Some feel Shintō was used as a legitimising ideology during the militaristic phase of Japanese history following the Meiji Restoration. Because Shintō has no absolute source of authority, some feel what was a natural expression of the beliefs of the people was hijacked by radical nationalists, who desired to unify the Japanese people against the “inferior” people of other nations. Others wonder if the emphasis Shintō places on Japanese exceptionalism made such developments inevitable. Even today, some far right factions within Japanese society want to see a greater emphasis placed on Shintō and increased reverence shown to the Emperor as part of a project to restore Japan to its “rightful place” as the leading nation of the world. However, for most Japanese, Shintō is not about expressing disdain for other nations but expressing one’s own love of the natural landscape of Japan and the people and spirits that reside within it.
The most immediately striking theme in the Shintō religion is a great love and reverence for nature. Thus, a waterfall, the moon, or just an oddly shaped rock might come to be regarded as a kami; so might charismatic persons or more abstract entities like growth and fertility. As time went by, the original nature-worshipping roots of the religion, while never lost entirely, became attenuated and the kami took on more reified and anthropomorphic forms, with a formidable corpus of myth attached to them. The kami, though, are not transcendent deities in the usual Western and Indian sense of the word 預l though divine, they are close to us; they inhabit the same world as we do, make the same mistakes as we do, and feel and think the same way as we do.
Those who died would automatically be added to the rank of kami regardless of their human doings. (Though it is thought that one can become a ghost under certain circumstances involving unsettled disputes in life.) Belief is not a central aspect in Shintō, and proper observation of ritual is more important than whether one “truly believes” in the ritual. Thus, even those believing other religions may be venerated as kami after death, if there are Shintō believers who wish them to be.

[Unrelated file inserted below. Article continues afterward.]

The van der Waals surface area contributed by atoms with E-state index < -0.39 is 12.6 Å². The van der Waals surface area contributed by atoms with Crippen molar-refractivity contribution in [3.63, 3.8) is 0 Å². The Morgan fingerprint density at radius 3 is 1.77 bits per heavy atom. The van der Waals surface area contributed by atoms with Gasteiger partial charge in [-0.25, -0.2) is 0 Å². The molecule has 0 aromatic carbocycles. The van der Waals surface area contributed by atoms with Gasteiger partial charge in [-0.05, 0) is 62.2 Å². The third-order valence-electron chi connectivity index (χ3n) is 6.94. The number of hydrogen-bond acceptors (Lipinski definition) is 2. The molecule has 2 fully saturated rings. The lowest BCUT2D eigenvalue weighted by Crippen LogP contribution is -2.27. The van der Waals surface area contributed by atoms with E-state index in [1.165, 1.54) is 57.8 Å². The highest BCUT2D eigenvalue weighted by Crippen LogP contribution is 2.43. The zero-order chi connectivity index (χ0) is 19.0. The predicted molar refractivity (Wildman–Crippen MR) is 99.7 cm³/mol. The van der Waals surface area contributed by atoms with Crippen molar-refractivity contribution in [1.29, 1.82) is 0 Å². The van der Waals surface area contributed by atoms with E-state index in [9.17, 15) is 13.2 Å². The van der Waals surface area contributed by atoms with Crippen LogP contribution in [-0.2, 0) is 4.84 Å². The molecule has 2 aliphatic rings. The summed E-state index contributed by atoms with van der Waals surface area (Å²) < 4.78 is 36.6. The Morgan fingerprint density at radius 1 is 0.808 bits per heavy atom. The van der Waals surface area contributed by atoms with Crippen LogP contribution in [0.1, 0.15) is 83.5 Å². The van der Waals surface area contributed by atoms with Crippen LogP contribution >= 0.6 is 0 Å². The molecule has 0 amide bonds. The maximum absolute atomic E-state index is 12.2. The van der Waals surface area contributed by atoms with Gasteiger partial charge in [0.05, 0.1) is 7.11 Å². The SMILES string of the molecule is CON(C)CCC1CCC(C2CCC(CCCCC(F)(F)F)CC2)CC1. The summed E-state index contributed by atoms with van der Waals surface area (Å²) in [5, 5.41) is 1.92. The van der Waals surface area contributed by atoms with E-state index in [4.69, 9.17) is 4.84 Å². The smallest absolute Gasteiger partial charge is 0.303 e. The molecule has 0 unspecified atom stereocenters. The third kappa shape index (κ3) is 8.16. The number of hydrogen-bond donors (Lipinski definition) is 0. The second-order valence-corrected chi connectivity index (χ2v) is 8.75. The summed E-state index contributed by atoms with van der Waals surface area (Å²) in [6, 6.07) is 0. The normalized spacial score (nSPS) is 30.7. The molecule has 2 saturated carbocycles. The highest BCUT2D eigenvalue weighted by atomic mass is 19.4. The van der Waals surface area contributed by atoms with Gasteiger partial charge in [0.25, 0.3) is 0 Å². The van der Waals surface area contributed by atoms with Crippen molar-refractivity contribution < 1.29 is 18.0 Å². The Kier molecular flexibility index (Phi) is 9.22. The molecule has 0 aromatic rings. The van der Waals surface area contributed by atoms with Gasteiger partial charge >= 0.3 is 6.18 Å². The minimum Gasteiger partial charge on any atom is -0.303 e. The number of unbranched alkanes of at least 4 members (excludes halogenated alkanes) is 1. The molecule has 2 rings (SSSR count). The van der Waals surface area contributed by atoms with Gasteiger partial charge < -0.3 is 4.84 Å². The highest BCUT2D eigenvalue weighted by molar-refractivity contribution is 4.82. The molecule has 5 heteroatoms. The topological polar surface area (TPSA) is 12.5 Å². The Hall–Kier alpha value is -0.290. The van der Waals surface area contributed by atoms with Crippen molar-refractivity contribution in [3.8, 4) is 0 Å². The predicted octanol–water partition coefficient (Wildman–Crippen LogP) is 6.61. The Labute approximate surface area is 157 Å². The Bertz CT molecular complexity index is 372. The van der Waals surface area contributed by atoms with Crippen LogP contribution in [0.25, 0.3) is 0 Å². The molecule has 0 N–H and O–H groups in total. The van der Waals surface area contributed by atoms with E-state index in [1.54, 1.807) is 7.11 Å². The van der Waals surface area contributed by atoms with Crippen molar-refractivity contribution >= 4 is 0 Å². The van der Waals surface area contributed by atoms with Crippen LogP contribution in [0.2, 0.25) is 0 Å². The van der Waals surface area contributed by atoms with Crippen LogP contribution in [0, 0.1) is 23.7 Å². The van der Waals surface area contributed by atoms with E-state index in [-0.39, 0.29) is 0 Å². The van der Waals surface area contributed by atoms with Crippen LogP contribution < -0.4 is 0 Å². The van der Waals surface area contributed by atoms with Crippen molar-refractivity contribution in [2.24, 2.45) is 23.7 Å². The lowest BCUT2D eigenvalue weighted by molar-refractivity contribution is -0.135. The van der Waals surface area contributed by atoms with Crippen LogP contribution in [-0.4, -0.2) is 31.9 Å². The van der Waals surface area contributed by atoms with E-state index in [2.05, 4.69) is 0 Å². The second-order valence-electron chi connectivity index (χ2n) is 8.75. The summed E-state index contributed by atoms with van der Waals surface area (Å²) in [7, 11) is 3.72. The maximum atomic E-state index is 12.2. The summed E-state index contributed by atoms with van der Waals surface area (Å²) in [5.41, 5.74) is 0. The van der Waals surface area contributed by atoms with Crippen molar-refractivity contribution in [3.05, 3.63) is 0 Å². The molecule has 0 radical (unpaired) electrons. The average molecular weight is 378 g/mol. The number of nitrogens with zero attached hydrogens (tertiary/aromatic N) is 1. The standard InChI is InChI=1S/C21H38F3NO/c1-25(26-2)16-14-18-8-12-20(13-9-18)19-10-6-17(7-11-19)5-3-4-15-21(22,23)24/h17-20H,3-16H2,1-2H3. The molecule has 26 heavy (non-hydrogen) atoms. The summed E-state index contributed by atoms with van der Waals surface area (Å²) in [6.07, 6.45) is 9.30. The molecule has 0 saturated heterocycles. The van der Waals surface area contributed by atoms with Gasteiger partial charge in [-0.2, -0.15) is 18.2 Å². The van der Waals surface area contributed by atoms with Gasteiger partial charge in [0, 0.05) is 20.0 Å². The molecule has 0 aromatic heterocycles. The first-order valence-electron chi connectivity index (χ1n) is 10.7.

Practice and Teaching of Shintō
Unlike many religions, one does not need to publicly profess belief in Shintō to be a Shintōist. Whenever a child is born in Japan, a local Shintō shrine adds the child’s name to a list kept at the shrine and declares him or her ujiko, lit. name child. After death an ujiko becomes an ujigami, lit. name kami. One may choose to have one’s name added to another list when moving and then be listed at both places. Names can be added to the list without consent and regardless of the beliefs of the person added to the list. However, this is not considered an imposition of belief, but a sign of the welcome of the area kami, with the promise of addition to the pantheon of kami after death. Those children who die before addition to the list are called mizuko, lit. water child, and believed to cause troubles and plagues. Mizuko are often worshipped in a Shintō shrine dedicated to stilling their anger and sadness. These shrines have become more popular with the growth of abortion in modern Japan.
Because Shintō has co-existed with Buddhism for well over a millennium, it is very difficult to disentangle Shintō and Buddhist beliefs about the world. One might say that where Buddhism emphasizes the afterlife and ending the cycle of rebirths, Shintō emphasizes this life and finding happiness within it. Though Buddhism and Shintō have very different perspectives on the world, most Japanese do not see any need to reconcile these two very different religions and practice both. Thus, it is common for people to practice Shintō in life yet have a Buddhist funeral. Their different perspectives on the afterlife are seen as complementing each other, and frequently the ritual practice of one will have an origin in the other.